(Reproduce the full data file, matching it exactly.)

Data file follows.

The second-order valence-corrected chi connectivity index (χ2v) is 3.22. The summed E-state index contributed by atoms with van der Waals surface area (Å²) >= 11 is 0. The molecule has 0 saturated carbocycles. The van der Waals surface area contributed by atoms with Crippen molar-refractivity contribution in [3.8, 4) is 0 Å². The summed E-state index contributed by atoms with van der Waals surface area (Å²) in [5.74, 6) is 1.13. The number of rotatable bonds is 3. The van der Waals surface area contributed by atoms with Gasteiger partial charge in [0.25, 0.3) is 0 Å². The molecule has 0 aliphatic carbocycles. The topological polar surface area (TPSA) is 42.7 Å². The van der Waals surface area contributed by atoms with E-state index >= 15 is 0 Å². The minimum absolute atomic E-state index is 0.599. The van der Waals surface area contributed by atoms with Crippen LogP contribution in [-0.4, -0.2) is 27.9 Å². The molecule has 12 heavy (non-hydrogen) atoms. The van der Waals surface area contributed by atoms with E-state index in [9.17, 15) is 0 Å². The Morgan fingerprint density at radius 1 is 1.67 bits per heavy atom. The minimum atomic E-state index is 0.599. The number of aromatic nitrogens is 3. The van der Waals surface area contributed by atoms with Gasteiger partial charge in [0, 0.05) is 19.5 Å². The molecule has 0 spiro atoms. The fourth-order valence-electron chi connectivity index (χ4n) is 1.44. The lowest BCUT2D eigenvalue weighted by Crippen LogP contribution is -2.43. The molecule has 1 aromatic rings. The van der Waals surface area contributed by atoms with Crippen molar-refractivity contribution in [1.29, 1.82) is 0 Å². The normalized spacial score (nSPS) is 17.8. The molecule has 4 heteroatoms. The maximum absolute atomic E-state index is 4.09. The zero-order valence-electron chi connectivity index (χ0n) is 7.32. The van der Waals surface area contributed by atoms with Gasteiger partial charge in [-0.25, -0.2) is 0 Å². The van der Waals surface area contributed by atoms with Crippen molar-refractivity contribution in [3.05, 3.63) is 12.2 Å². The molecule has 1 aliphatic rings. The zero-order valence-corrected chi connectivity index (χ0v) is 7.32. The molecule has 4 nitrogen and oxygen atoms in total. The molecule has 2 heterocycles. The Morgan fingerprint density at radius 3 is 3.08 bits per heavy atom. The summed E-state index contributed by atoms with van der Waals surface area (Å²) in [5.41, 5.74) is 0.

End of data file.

The second-order valence-corrected chi connectivity index (χ2v) is 3.22. The summed E-state index contributed by atoms with van der Waals surface area (Å²) >= 11 is 0. The molecule has 0 saturated carbocycles. The van der Waals surface area contributed by atoms with Crippen molar-refractivity contribution in [3.8, 4) is 0 Å². The summed E-state index contributed by atoms with van der Waals surface area (Å²) in [5.74, 6) is 1.13. The number of rotatable bonds is 3. The van der Waals surface area contributed by atoms with Gasteiger partial charge in [0.25, 0.3) is 0 Å². The molecule has 0 aliphatic carbocycles. The topological polar surface area (TPSA) is 42.7 Å². The van der Waals surface area contributed by atoms with E-state index >= 15 is 0 Å². The minimum absolute atomic E-state index is 0.599. The van der Waals surface area contributed by atoms with Crippen LogP contribution in [-0.4, -0.2) is 27.9 Å². The molecule has 12 heavy (non-hydrogen) atoms. The van der Waals surface area contributed by atoms with E-state index in [9.17, 15) is 0 Å². The Morgan fingerprint density at radius 1 is 1.67 bits per heavy atom. The minimum atomic E-state index is 0.599. The number of aromatic nitrogens is 3. The van der Waals surface area contributed by atoms with Gasteiger partial charge in [0, 0.05) is 19.5 Å². The molecule has 0 spiro atoms. The fourth-order valence-electron chi connectivity index (χ4n) is 1.44. The lowest BCUT2D eigenvalue weighted by Crippen LogP contribution is -2.43. The molecule has 1 aromatic rings. The van der Waals surface area contributed by atoms with Crippen molar-refractivity contribution in [1.29, 1.82) is 0 Å². The normalized spacial score (nSPS) is 17.8. The molecule has 4 heteroatoms. The maximum absolute atomic E-state index is 4.09. The zero-order valence-electron chi connectivity index (χ0n) is 7.32. The van der Waals surface area contributed by atoms with Gasteiger partial charge in [-0.25, -0.2) is 0 Å². The van der Waals surface area contributed by atoms with Crippen molar-refractivity contribution in [3.05, 3.63) is 12.2 Å². The molecule has 1 aliphatic rings. The zero-order valence-corrected chi connectivity index (χ0v) is 7.32. The molecule has 4 nitrogen and oxygen atoms in total. The molecule has 2 heterocycles. The Morgan fingerprint density at radius 3 is 3.08 bits per heavy atom. The summed E-state index contributed by atoms with van der Waals surface area (Å²) in [5.41, 5.74) is 0.